Long-time observers of Myanmar’s politics have privately drawn parallels between current events and what happened after an even bloodier coup in 1988, when thousands of dissidents also took to the hills and jungles after the Tatmadaw crushed another nationwide, pro-democracy uprising.
But, they note, there are fundamental differences between the events of 1988 and current developments. In 1988, young urban dissidents formed the All Burma Students’ Democratic Front (ABSDF), donned uniforms and fought alongside ethnic rebels in the frontier areas.
At that time, it was much easier to acquire weapons from grey Thai arms markets and dissident groups had ready sanctuaries — and even offices — in neighboring Thailand. However, improved relations between the Thai and Myanmar militaries coupled with severe entry restrictions into Thailand caused by the Covid-19 pandemic have at least so far kept the dissidents on the Myanmar side of the border.
The old ABSDF exists now only in name as most of its cadres have either surrendered or been resettled in third countries. The ABSDF’s ultimately failed uprising could explain why the new ethnic-urban alliance has taken on a different and potentially more explosive form.
Indeed, recent developments seem to signal the beginning of hitherto unseen urban warfare, which the Tatmadaw is ill-equipped to handle. Apart from the obvious alliances between informal groups of pro-democracy activists and ethnic rebels, local resistance forces have already emerged in Sagaing Region and Chin state. Reports indicate similar forces are coalescing in Mon state and Mandalay Region.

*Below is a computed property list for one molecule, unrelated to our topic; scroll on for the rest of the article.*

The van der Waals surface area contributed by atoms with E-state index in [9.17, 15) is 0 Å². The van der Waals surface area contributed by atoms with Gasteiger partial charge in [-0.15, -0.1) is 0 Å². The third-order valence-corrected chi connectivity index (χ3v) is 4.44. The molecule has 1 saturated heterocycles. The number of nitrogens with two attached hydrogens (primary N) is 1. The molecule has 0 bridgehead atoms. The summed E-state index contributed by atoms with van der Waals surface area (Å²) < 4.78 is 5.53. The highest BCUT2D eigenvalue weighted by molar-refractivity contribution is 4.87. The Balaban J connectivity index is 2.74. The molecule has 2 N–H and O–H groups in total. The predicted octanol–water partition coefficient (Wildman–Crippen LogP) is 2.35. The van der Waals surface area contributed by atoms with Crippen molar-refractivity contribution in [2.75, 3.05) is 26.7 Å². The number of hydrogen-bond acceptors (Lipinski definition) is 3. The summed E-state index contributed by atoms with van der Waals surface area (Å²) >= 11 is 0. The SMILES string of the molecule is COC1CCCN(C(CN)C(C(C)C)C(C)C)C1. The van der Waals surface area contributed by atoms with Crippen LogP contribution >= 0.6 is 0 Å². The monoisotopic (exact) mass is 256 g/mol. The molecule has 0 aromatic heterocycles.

Social media posts show those local partisans are equipped with hunting rifles and homemade explosives but have nonetheless been able to inflict significant casualties on the police and military, including in Kalay in Sagaing Region. In nearby Chin state, a new force called the Chinland Defense Force reportedly killed 15 junta troops in their area.
Shadowy bomb and Molotov cocktail attacks have been reported against police stations in Yangon, Mandalay and Monywa.
At the same time, the Tatmadaw must contend with battle-hardened ethnic armies. In the country’s far north, there have been over 50 clashes since Kachin rebels overran and captured a Tatmadaw outpost on the strategic Alawbum mountain near the Chinese border on March 25.
Airstrikes have failed to dislodge the KIA, which has carried out subsequent attacks near the Hpakant jade mines in western Kachin state and north of Sumprabum in the state’s north.
In Kayin State, the Free Burma Rangers nongovernmental organization reports daily fights between the Tatmadaw and KNLA, despite the fact the two sides entered a ceasefire agreement in October 2015.
That agreement, which included the Restoration Council of Shan State (RCSS) and eight smaller, rather insignificant groups, was termed a “Nationwide Ceasefire Agreement” (NCA), although it was neither nationwide nor led to even a semblance of peace in frontier areas.